Similarly, there are our so called leaders of religious parties who have been campaigning against Ahmedis for so many years. Recently, these religious leaders have condemned the attacks on Ahmedis but they have also declared  these attacks as a western ‘conspiracy’ to build pressure on Pakistan to amend blasphemy laws, to do more for the US led war on terror and to create justification for a possible attack on southern Punjab. It is pertinent to note that these religious parties have been infusing people’s minds with such ‘conspiracy theories’ since ages. Subsequently, what they have accomplished is support from masses to spread the hate speech and also religious bigotry.

But leaders of religious parties did not limit themselves by highlighting the so called conspiracies, some of them pronounced blanket statements on minorities protection. For instance, the attention-grabbing statement by Syed Munawar Hassan, Ameer Jaamat-i-Islami, also surfaced in the media, who said that “minorities are secure in Pakistan”. Such statement seems inane if we look at the history of persecution, indiscrimination, intimidation and gross atrocities faced not only by Ahmedis but also other minorities such as Christians. Pakistan’s treatment of minorities has been called ‘worse’ time and again by the Human Rights Watch and Human Rights Commission of Pakistan. There are innumerable examples of gross atrocities committed against monitories in our country. For instance, Gojra massacre, May 28th carnage etc. Similarly, displaying anti-Ahmedis banners and hoardings at public places and the inaction of our provincial government is a reflection for us to acknowledge that minorities are neither respected nor secure in Pakistan.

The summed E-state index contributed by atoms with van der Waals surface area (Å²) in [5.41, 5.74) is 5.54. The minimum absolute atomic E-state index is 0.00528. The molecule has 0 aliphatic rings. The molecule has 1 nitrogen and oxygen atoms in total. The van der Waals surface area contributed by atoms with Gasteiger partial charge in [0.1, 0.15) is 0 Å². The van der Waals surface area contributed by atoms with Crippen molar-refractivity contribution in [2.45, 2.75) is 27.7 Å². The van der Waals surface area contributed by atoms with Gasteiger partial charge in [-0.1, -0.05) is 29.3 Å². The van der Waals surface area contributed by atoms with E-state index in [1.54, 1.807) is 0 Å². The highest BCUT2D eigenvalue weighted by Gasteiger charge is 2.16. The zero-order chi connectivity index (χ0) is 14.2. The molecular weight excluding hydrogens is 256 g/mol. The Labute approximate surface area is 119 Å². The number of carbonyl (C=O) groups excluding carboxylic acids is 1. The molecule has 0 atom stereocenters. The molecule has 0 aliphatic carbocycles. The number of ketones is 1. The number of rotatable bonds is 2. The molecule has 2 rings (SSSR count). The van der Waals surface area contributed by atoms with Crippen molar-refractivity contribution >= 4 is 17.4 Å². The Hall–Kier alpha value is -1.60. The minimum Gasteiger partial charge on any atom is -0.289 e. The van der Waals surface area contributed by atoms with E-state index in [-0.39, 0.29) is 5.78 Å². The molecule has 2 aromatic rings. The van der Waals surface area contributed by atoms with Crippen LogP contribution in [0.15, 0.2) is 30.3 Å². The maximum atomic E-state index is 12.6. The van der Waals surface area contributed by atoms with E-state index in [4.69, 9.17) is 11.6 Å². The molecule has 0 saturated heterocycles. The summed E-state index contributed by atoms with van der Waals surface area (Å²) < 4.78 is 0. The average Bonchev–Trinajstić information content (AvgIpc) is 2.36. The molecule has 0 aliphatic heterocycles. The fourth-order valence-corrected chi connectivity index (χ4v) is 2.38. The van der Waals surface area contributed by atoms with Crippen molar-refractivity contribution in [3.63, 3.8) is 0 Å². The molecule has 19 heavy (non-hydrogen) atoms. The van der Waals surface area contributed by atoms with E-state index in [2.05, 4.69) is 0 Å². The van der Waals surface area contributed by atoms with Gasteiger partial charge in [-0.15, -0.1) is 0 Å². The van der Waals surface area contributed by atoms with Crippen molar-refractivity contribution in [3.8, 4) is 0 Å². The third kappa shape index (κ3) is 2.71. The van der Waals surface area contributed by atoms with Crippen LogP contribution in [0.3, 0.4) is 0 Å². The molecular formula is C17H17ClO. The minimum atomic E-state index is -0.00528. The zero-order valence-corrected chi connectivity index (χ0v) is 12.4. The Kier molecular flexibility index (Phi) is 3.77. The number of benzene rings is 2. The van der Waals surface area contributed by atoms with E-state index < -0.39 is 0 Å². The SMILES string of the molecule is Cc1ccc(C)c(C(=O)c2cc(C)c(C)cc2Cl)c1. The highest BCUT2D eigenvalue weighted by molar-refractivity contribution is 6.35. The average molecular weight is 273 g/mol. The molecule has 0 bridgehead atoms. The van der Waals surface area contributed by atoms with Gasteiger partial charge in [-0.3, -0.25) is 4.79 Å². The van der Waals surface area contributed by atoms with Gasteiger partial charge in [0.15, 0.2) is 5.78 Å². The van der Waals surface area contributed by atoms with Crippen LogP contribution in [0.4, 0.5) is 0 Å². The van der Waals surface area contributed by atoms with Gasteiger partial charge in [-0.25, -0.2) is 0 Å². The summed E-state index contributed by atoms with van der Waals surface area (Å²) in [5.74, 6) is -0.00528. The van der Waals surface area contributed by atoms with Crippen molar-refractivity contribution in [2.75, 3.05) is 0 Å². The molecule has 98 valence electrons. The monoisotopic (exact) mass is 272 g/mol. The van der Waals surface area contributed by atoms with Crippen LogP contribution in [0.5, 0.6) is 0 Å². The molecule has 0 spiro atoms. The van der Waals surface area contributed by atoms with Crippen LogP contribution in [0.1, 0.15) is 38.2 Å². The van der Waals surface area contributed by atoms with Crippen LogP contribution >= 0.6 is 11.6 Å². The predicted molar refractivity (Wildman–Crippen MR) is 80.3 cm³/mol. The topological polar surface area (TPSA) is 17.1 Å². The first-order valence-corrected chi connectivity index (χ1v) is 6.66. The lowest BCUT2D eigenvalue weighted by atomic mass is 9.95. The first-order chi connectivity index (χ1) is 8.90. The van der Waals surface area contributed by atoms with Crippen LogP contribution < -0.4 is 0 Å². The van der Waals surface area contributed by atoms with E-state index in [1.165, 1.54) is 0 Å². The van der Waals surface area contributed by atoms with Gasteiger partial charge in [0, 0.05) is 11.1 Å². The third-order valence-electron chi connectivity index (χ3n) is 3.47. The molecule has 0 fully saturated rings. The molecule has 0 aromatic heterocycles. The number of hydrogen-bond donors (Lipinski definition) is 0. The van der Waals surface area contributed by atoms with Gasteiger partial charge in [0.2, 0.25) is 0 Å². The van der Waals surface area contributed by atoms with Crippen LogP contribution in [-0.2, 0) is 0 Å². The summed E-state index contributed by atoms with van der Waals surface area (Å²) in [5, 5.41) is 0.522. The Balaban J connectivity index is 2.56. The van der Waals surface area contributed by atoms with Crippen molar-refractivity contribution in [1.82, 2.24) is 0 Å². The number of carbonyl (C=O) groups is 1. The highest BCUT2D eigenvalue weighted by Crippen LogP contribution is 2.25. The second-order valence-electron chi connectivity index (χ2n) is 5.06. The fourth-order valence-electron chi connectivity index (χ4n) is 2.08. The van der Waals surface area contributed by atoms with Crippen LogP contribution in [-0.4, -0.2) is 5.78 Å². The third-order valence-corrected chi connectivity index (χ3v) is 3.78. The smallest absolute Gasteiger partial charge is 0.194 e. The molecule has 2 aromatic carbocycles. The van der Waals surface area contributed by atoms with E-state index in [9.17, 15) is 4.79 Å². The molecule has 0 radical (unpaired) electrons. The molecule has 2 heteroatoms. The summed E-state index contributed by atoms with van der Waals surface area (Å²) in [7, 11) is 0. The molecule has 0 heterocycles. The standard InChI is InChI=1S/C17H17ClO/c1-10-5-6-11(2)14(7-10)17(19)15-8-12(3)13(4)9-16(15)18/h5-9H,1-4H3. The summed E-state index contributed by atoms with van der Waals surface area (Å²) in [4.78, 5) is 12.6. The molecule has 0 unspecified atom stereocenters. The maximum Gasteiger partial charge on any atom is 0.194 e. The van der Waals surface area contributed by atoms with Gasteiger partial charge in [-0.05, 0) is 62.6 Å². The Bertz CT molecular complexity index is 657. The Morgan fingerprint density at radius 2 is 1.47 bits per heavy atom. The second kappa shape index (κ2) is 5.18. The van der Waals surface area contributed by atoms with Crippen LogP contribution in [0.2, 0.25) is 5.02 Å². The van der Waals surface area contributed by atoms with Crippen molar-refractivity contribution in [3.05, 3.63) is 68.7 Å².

How many people protested against and condemned the May 28th massacre on Ahmedis’ community? Well, there were only 40 people who turned-up at Islamabad press club to attend the protest and same goes with other cities of Pakistan. On the contrary, on May 31, country wide protests were arranged in Pakistan to condemn Israel’s attack on a flotilla of aid ships going to Gaza. Does not this attitude elucidate our double standards? We are in a state of denial and live with our own prejudices. We are intolerant toward minorities (whether Ahmedis, Christians or Hindus); we disrespect them and deny their fundamental rights. We don’t reflect upon our own actions and inactions and blame others for hatching conspiracies against us.